Generosity Shines Bright Through the Pandemic

Generosity Shines Bright Through the PandemicThe past year has been unlike any other. During a global pandemic that has taken the lives of nearly 600,000 Americans, many in the U.S. have lost their jobs (some permanently), and the economy has been uncertain for most of 2020 and into 2021.

COVID-19 has also impacted charitable giving and estate planning but not in the way some would expect. While it’s true such factors as an increase in health care costs and longer life expectancy influence estate planning, the pandemic has caused many to feel more vulnerable, and it has reinforced their outlook that these uncertainties of life accelerate a need for estate planning. More people than ever are taking the time to make or update their plans.

According to a TD Wealth survey, a shift in priorities, including accelerated interest in estate planning, resulted in “the need for a long-term estate and financial plan in the event of uncertainty.” And in this time of more awareness of estate plans, this past year has been surprisingly favorable toward philanthropy, according to their survey.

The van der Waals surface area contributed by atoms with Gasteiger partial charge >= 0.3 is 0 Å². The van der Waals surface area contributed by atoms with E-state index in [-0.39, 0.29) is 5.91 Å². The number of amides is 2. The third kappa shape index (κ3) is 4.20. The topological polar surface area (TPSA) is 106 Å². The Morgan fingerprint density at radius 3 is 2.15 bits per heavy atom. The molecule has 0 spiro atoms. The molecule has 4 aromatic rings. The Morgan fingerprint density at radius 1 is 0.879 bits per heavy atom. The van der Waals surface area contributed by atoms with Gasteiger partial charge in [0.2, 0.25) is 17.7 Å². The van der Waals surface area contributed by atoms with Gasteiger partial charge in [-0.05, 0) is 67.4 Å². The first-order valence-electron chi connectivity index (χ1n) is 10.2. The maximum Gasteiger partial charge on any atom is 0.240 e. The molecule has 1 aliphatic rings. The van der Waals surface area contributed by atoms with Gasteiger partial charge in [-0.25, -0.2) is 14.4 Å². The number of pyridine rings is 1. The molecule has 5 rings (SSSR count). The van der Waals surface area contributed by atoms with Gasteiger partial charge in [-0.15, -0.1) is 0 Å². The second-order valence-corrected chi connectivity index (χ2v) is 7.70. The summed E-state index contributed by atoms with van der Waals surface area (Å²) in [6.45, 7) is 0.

In addition to highlighting the importance of reviewing estate plans on an ongoing basis, the pandemic has also brought about a renewed commitment to taking care of loved ones and giving to charity.

During the pandemic, we have heard stories of neighbors volunteering to help those in need and strangers performing random acts of kindness. Many are continuing their support of a broad array of causes, even making larger charitable gifts in light of the current environment. As 2021 progresses, with the rollout of COVID-19 vaccines accelerating and new cases declining, there seems to be a light at the end of the tunnel.

As you begin to make your plans for end-of-year marketing, reminding your donors of the many ways to support your mission will be more important than ever. Traditional messaging of tax-wise ways to give before Dec. 31 (e.g. cash, noncash gifts, QCDs, etc.) should be reinforced with the many ways to include your organization in estate plans (e.g. bequests, beneficiary designations, life income plans).

If your organization is interested in starting or enhancing your planned giving efforts, consider having a Planned Giving Program Assessment performed to guide you toward the most efficient and successful strategy possible.

By John Ryan, Sharpe Group Senior Editor

 

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